Friday, April 27, 2018

Interview with Steve Haberman author of Darkness and Blood

  Today let's give a warm welcome to fellow Texan Steve Haberman. Steve will you tell us a little about yourself?
      I was born and raised in Texas. Staying close to home, I earned a B. A. Degree from the University of Texas in Austin, majoring in political science and minoring in history. Afterwards I moved to Los Angeles, where I passed my stock broker's exam and worked for a time at a brokerage house before returning to school.  Upon getting my legal assistant certification from UCLA, I worked at a law firm. Successful stock market investments allowed me, thankfully, to retire early and to pursue two dreams, writing and foreign travel, and I have since traveled extensively and frequently to Europe. 

     I enjoy the cosmopolitan bustle, sidewalk cafes, the museums of Berlin, Rome, Vienna, London, Budapest, and Paris. Many of these capitals find their way into my stories of intrigue..."Murder Without Pity" (Paris), "The Killing Ploy" (London, Berlin, Paris, and Lugano) and just released "Darkness and Blood" (London and Paris) and "Winston Churchill's Renegade Spy" (London and Zurich).  I'm also researching for a fifth novel, this one to be set in 1946 Berlin.

Share a short excerpt from your novel:
     Here's the opening chapter to Darkness and Blood, a conspiracy thriller and sequel to The Killing Ploy, I just  finished...
                                                THE MIDNIGHT INTRUDER

      A few minutes past midnight in the south of France.

      Pablo de Silva, ex-CIA agent, awoke from the restless half sleep of a man on the run. Had he heard a noise somewhere outside his farmhouse? Intelligence operatives had found his hideaway to kidnap him back to his former boss?  Terrorists, hell bent on avenging the killing of one of their own, had tracked him down? Or a jealous husband set on murdering his wife who had fled his beatings and who now, he worried with a glance at her, lay just as uneasily beside him.

      “Qu'est-ce que c'est?" What is it, Pablo? she asked in a whisper. “Something wrong?”

      He shrugged, whispered back, "Je ne sais pas," and put a finger to her lips. “Quiet." He listened a moment longer in the absolute stillness of the country night, trying to place the sound. After a moment longer, sure now he had heard something, he patted her warm naked thigh; stay here, his intimate gesture implied. He leaped from their bed and tiptoed to the room’s threshold. A dash across the darkened living room, and he stood at one of the two windows that overlooked the dirt drive. He knelt, feeling the cold wooden floor on his knees, and, nudging apart the curtains, peered out. For a moment, squinting past the partly opened wooden shutters, he saw nothing except the thick blackness of night. He heard only the same sound that kept him tense, a mechanical rattle. It came from a car, he saw at last, headlights out, its menacing silhouette looming closer to the end of his farmhouse’s drive. He realized they didn’t have time to flee or to search for his 32 cal revolver.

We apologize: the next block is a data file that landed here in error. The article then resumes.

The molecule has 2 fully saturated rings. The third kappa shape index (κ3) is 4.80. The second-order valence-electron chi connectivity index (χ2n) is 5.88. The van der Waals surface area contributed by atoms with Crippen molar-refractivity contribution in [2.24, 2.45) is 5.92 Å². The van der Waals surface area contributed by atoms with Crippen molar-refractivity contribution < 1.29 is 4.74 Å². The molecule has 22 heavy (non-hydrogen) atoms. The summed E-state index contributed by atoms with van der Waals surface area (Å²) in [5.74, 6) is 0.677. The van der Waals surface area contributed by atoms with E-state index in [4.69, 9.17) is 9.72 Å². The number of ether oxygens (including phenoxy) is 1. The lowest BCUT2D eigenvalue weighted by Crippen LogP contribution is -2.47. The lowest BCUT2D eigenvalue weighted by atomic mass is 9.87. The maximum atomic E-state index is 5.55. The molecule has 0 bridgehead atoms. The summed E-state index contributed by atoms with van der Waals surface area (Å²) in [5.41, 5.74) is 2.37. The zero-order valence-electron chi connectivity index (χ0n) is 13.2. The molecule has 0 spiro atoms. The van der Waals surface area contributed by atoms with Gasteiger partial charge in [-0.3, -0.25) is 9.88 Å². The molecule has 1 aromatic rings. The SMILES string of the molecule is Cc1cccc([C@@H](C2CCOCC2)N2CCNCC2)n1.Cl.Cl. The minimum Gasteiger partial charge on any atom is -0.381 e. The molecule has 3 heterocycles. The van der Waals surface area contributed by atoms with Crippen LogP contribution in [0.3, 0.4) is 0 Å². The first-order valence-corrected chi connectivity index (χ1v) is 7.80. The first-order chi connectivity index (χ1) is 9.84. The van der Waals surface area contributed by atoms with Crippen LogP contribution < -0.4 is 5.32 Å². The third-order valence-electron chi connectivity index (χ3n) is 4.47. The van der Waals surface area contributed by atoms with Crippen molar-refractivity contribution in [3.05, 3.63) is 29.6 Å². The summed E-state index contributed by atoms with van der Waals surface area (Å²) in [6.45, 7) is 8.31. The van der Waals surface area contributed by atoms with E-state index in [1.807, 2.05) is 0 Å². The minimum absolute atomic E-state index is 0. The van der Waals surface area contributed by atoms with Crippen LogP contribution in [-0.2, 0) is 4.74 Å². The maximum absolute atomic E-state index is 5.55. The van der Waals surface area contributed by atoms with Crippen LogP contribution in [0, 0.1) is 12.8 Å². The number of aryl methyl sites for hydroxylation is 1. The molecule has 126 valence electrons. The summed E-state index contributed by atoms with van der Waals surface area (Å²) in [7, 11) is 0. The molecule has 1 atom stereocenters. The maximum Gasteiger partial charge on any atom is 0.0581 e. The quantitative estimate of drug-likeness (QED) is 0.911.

“It’s him, I know it is. He’ll kill us both, Pablo.”

       Pablo glanced over his shoulder. “Stay in our bedroom, Gabriella."

      “He's that kind of husband. He’s crazy with jealousy.”

      “Just do as I say, dammit, and lock the door.” Pablo peeked out through the curtains again, ending further discussion. Only one car, not several. Parked about ten feet from the stone steps leading to his front door. Three men in silhouette in the car; a fourth in darkened outline, above average in height, stepping out. Four men in one vehicle, not a convoy bringing a snatch or kill team. More than likely then, he guessed, Gabriella’s husband with his armed investigators had found them out.

      The man passed in front of several cypress trees bordering the drive, and Pablo silently cursed losing sight of him. He pressed his ear against the paneled oak wall, straining to hear through the thick wood. "I'll do the front," the man called out to his companions. "You guys check around back. Search everywhere." Or did he say, "Search for that pair?" Pablo pressed his ear hard against the wall.

     "You really think he's around?" an accomplice, younger sounding, asked. "With all these weeds, the place looks abandoned."

   "It's not abandoned, trust me. It's exactly where that wily bastard would hide out. He's got to be around here somewhere."  He paused, muttering about the damn cold and the damn mud. In that moment Pablo believed he had heard that soft voice before. Then he saw he had forgotten to turn the locks, and his thoughts were on the impending attack.